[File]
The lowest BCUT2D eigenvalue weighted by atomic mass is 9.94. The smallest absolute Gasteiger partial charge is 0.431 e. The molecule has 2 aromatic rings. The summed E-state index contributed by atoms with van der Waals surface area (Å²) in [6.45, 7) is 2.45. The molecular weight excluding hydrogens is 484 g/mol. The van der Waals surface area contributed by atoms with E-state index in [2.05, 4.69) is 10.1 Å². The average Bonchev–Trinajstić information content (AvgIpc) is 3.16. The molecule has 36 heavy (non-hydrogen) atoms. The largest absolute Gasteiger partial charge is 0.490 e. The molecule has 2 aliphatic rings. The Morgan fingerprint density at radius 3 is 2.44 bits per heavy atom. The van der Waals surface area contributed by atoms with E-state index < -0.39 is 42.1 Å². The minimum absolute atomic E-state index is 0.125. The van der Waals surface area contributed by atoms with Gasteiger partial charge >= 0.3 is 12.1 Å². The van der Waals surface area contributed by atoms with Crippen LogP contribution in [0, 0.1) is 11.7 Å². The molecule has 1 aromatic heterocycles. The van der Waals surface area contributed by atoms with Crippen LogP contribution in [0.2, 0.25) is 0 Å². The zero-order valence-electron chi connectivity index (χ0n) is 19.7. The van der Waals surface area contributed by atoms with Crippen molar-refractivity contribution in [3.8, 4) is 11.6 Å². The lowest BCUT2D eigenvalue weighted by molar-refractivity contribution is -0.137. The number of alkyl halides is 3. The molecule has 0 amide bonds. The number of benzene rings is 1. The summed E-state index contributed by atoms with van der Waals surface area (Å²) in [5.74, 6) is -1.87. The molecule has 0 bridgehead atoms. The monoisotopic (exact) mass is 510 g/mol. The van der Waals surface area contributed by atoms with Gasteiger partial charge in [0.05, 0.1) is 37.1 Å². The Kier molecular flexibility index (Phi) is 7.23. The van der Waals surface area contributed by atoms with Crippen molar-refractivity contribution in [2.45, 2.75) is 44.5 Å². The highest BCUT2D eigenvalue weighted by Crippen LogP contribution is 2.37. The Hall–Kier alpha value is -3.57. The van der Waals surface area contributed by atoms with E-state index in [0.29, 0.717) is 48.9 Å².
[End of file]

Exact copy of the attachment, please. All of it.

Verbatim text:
The lowest BCUT2D eigenvalue weighted by atomic mass is 9.94. The smallest absolute Gasteiger partial charge is 0.431 e. The molecule has 2 aromatic rings. The summed E-state index contributed by atoms with van der Waals surface area (Å²) in [6.45, 7) is 2.45. The molecular weight excluding hydrogens is 484 g/mol. The van der Waals surface area contributed by atoms with E-state index in [2.05, 4.69) is 10.1 Å². The average Bonchev–Trinajstić information content (AvgIpc) is 3.16. The molecule has 36 heavy (non-hydrogen) atoms. The largest absolute Gasteiger partial charge is 0.490 e. The molecule has 2 aliphatic rings. The Morgan fingerprint density at radius 3 is 2.44 bits per heavy atom. The van der Waals surface area contributed by atoms with E-state index < -0.39 is 42.1 Å². The minimum absolute atomic E-state index is 0.125. The van der Waals surface area contributed by atoms with Gasteiger partial charge >= 0.3 is 12.1 Å². The van der Waals surface area contributed by atoms with Crippen LogP contribution in [0, 0.1) is 11.7 Å². The molecule has 1 aromatic heterocycles. The van der Waals surface area contributed by atoms with Crippen LogP contribution in [0.2, 0.25) is 0 Å². The zero-order valence-electron chi connectivity index (χ0n) is 19.7. The van der Waals surface area contributed by atoms with Crippen molar-refractivity contribution in [3.8, 4) is 11.6 Å². The lowest BCUT2D eigenvalue weighted by molar-refractivity contribution is -0.137. The number of alkyl halides is 3. The molecule has 0 amide bonds. The number of benzene rings is 1. The summed E-state index contributed by atoms with van der Waals surface area (Å²) in [5.74, 6) is -1.87. The molecule has 0 bridgehead atoms. The monoisotopic (exact) mass is 510 g/mol. The van der Waals surface area contributed by atoms with Gasteiger partial charge in [0.05, 0.1) is 37.1 Å². The Kier molecular flexibility index (Phi) is 7.23. The van der Waals surface area contributed by atoms with Crippen molar-refractivity contribution in [2.45, 2.75) is 44.5 Å². The highest BCUT2D eigenvalue weighted by Crippen LogP contribution is 2.37. The Hall–Kier alpha value is -3.57. The van der Waals surface area contributed by atoms with E-state index in [0.29, 0.717) is 48.9 Å².